In winter 2007, John V. Siebel, an oncologist with a busy office in San Mateo, California, was feeling restless.
While Siebel, then 64, found satisfaction in helping cancer patients, he felt burdened by the endless administrative tasks that are a part of a modern medical practice.
“It felt like it was time to retire,” Siebel, now 74, recalls. “I wanted to do other things.”
But what? After announcing his retirement, the physician began sketching out a new life. Always athletic, he loved the outdoors, particularly in Alaska, where the land and culture fascinated him. One thing was certain: He wanted to keep on seeing patients, though part time.
Siebel’s answer was to become a kind of oncological “temp,” covering for vacationing doctors with practices in interesting places — including Alaska.
In many respects, Siebel represents a new type of retiree, the professional who, late in life, deploys his or her training in some new way. In doing so, this person is blurring the lines between work and leisure, and redefining traditional ideas about the nature of retirement.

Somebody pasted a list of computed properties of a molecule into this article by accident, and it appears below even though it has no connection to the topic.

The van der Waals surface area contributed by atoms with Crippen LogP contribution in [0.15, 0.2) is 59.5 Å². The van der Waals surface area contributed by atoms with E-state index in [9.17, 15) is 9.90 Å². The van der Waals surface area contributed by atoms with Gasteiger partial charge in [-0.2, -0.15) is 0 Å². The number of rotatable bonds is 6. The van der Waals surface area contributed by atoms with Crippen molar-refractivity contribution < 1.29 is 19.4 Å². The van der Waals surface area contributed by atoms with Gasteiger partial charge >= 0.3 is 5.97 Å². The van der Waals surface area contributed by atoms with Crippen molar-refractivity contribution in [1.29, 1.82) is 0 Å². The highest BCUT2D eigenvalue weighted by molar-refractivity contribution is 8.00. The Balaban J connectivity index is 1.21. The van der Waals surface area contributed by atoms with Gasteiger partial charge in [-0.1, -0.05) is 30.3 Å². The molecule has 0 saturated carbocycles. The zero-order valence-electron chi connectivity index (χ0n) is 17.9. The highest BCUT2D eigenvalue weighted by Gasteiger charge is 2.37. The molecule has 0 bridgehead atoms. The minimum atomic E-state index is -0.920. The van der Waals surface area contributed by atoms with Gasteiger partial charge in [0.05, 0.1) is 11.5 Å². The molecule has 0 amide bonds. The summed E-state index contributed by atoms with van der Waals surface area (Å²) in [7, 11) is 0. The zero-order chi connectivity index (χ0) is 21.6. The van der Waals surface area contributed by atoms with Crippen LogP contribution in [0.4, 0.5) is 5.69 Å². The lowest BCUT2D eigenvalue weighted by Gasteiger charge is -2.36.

For up to three months of every year — the limitation is Siebel’s choice — a medical employment agency books him for short stints in remote parts of Alaska, California or Idaho. He will only accept assignments near wilderness areas.
Weekdays, he sees patients. On weekends, he heads to the mountains and explores.
“I work for doctors on vacation or maternity leave,” Siebel said. “It’s easy for people with my particular training to get these jobs. What oncologists do is more or less universal, so you can easily integrate into an ongoing practice.”
What’s different now is how Siebel practices. “I have more time to find out about the patients’ lives, which helps me clinically,” he said. “I don’t have to worry about ‘the office,’ which can be consuming. Now all I do is sit there and be with the patients, which is one of the beauties of the new situation.”
This type of work flexibility isn’t possible for everyone. “You need in-demand skills, good health and some financial security,” Siebel said.
Despite the caveats, a small but significant cohort of older Americans is experimenting with variations of a self-designed retirement.
According to a 2015 census study, 8 percent of Americans over 65 are full-time workers. Another 12 percent work part time.